Reed's search for answers ultimately unearths a plot by the Great Old Ones to purge humanity. Johannes van der Berg is revealed to be a guise used by Hastur, the King in Yellow, who lures potential Chosen to Oakmont in order to unseal the sunken temple of Cthygonnaar, which imprisons Cthylla, the secret daughter of Cthulhu and Idh-yaa as well as the source of the Flood, Wylebeasts, and the nightmares. Once Cthylla is freed, she will give birth to Cthulhu's reincarnation, resulting in Oakmont drowning in the sea and the world being destroyed by the arrival of the other Great Old Ones. Reed is faced with a choice, leading to one of three endings. He can escape Oakmont and return to Boston with the artifact used to awaken Cthylla in an attempt to prevent the apocalypse from ever coming to pass, commit suicide to leave his destiny as the Chosen unfulfilled and thus delay Cthylla's awakening for a few more centuries, or accept his destiny and unleash Cthylla, who then consumes him and ascends to the surface. It is implied that the fruition of Cthulhu's plan is inevitable even in the former two endings, as Reed is seen either witnessing or hallucinating Johannes arriving in Boston and flooding it, or Johannes is seen on the Oakmont docks awaiting another boat with another prospective Chosen.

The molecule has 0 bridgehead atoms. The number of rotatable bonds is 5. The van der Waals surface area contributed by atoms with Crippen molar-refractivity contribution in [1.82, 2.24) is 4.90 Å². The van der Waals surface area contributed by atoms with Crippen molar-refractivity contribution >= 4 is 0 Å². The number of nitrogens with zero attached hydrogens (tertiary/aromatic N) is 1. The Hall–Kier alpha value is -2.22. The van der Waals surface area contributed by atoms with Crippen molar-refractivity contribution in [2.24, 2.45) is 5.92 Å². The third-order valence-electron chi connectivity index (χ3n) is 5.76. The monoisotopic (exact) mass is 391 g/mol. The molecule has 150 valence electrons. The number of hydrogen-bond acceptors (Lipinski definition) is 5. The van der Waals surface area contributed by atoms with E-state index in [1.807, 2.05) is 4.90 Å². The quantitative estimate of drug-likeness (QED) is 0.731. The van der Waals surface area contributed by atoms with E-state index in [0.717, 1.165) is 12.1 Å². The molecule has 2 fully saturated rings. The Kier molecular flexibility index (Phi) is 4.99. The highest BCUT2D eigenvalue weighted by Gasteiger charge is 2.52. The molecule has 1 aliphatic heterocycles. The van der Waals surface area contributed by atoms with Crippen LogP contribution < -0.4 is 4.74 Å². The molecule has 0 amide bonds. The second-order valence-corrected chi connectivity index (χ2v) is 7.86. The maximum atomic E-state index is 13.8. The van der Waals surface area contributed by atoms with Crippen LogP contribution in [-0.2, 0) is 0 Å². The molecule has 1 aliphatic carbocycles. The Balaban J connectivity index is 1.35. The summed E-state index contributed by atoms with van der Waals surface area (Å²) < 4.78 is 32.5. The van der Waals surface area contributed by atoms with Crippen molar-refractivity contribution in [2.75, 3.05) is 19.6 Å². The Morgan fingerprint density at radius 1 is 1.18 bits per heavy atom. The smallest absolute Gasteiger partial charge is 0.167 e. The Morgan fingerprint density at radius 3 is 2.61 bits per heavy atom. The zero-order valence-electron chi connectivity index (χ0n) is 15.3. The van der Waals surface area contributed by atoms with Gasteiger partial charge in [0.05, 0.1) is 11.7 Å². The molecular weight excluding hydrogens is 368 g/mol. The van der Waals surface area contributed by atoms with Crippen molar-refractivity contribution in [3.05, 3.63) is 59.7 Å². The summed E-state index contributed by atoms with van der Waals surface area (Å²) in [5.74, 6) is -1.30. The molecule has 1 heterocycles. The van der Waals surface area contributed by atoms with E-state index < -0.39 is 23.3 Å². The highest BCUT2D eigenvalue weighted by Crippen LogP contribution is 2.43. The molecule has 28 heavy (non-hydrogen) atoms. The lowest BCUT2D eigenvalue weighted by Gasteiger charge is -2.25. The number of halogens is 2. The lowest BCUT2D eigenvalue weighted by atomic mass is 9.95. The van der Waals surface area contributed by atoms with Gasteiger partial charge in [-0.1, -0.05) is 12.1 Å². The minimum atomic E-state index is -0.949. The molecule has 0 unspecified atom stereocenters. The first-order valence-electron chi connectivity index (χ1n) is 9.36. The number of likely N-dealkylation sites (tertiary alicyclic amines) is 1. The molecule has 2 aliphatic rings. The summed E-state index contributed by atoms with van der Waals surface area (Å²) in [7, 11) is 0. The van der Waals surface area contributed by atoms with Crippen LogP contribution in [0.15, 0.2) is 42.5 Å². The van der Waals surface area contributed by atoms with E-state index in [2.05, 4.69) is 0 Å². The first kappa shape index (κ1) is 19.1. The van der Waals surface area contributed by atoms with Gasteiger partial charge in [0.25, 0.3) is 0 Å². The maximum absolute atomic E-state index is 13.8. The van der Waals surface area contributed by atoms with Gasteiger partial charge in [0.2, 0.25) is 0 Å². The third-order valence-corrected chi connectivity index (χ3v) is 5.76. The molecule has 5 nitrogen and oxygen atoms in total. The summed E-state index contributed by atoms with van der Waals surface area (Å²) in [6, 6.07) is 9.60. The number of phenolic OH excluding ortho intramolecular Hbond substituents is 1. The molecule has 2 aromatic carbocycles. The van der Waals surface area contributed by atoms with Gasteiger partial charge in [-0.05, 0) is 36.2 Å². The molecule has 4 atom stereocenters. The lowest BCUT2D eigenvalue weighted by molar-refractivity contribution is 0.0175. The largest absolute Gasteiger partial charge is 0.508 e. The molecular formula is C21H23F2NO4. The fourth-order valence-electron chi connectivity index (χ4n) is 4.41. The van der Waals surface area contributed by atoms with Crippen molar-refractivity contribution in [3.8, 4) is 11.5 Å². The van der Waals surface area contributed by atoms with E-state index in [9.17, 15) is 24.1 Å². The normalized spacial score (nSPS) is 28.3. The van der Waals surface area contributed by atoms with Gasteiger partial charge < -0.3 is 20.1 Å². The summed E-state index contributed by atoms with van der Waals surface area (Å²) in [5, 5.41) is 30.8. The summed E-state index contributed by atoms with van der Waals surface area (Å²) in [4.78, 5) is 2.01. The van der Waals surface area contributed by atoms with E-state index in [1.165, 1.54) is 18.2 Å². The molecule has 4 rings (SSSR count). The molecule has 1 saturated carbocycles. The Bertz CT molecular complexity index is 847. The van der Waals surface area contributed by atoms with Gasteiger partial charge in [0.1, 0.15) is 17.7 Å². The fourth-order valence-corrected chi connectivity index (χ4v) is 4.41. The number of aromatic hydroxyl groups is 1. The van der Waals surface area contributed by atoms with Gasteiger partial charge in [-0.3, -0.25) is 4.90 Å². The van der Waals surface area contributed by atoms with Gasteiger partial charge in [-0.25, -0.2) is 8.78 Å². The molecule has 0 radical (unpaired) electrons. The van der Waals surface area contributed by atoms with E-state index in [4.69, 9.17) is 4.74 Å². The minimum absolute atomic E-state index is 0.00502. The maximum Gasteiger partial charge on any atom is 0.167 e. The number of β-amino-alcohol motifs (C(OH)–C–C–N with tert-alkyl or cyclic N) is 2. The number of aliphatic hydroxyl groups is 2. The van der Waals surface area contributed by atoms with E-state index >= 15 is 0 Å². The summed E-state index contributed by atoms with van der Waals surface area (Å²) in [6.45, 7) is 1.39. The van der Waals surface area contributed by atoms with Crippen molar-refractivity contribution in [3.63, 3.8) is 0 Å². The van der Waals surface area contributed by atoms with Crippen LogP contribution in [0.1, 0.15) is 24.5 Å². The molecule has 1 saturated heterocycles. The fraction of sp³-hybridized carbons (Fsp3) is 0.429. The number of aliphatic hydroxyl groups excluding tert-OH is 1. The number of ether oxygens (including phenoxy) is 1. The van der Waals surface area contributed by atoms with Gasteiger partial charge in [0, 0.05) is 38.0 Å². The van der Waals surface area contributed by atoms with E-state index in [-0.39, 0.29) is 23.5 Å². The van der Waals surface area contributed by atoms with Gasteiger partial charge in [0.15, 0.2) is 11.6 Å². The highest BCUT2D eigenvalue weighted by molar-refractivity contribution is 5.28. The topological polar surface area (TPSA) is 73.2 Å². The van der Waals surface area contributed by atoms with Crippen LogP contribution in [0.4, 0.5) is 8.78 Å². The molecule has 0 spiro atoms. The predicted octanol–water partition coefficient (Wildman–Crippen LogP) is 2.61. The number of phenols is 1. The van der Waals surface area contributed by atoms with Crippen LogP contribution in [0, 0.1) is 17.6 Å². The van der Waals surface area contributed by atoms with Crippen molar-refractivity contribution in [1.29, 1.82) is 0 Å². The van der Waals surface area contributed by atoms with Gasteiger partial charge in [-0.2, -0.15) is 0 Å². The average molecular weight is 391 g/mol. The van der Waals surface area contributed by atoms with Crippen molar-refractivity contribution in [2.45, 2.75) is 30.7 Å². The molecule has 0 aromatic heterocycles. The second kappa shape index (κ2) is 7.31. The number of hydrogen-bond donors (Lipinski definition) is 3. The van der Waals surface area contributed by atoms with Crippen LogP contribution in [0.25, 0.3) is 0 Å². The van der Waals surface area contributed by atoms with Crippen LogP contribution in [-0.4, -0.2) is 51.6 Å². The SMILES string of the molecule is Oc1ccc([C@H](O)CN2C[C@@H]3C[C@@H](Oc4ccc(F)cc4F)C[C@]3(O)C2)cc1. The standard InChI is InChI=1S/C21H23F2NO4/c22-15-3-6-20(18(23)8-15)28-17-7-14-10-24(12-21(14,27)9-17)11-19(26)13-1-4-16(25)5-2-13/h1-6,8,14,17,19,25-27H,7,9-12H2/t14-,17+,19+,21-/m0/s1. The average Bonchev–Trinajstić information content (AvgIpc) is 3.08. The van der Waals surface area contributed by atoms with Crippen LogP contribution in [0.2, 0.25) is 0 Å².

Development and release